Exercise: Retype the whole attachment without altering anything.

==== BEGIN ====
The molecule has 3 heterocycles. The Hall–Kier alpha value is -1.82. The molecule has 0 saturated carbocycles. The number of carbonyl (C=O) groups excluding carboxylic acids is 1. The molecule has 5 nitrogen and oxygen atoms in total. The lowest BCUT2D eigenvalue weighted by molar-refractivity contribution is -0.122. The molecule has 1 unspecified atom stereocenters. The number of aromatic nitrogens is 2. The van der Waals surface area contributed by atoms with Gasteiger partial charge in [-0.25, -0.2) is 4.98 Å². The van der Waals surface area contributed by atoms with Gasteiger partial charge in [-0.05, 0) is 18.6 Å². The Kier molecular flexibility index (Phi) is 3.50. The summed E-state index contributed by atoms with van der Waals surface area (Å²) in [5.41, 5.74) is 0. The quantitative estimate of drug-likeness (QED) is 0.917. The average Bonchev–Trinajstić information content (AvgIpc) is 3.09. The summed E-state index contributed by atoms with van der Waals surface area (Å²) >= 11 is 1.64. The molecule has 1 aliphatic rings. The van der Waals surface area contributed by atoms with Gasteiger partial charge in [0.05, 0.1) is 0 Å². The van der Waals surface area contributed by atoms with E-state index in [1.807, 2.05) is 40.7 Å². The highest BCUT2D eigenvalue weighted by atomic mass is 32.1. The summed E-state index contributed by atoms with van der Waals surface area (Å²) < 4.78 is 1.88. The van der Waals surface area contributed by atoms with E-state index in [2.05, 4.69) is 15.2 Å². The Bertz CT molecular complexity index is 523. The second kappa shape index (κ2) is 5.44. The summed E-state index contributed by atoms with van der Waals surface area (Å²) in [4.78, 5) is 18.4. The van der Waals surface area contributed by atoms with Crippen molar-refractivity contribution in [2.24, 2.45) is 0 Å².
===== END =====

The molecule has 3 heterocycles. The Hall–Kier alpha value is -1.82. The molecule has 0 saturated carbocycles. The number of carbonyl (C=O) groups excluding carboxylic acids is 1. The molecule has 5 nitrogen and oxygen atoms in total. The lowest BCUT2D eigenvalue weighted by molar-refractivity contribution is -0.122. The molecule has 1 unspecified atom stereocenters. The number of aromatic nitrogens is 2. The van der Waals surface area contributed by atoms with Gasteiger partial charge in [-0.25, -0.2) is 4.98 Å². The van der Waals surface area contributed by atoms with Gasteiger partial charge in [-0.05, 0) is 18.6 Å². The Kier molecular flexibility index (Phi) is 3.50. The summed E-state index contributed by atoms with van der Waals surface area (Å²) in [5.41, 5.74) is 0. The quantitative estimate of drug-likeness (QED) is 0.917. The average Bonchev–Trinajstić information content (AvgIpc) is 3.09. The summed E-state index contributed by atoms with van der Waals surface area (Å²) >= 11 is 1.64. The molecule has 1 aliphatic rings. The van der Waals surface area contributed by atoms with Gasteiger partial charge in [0.05, 0.1) is 0 Å². The van der Waals surface area contributed by atoms with E-state index in [1.807, 2.05) is 40.7 Å². The highest BCUT2D eigenvalue weighted by atomic mass is 32.1. The summed E-state index contributed by atoms with van der Waals surface area (Å²) < 4.78 is 1.88. The van der Waals surface area contributed by atoms with E-state index in [2.05, 4.69) is 15.2 Å². The Bertz CT molecular complexity index is 523. The second kappa shape index (κ2) is 5.44. The summed E-state index contributed by atoms with van der Waals surface area (Å²) in [4.78, 5) is 18.4. The van der Waals surface area contributed by atoms with Crippen molar-refractivity contribution in [2.24, 2.45) is 0 Å².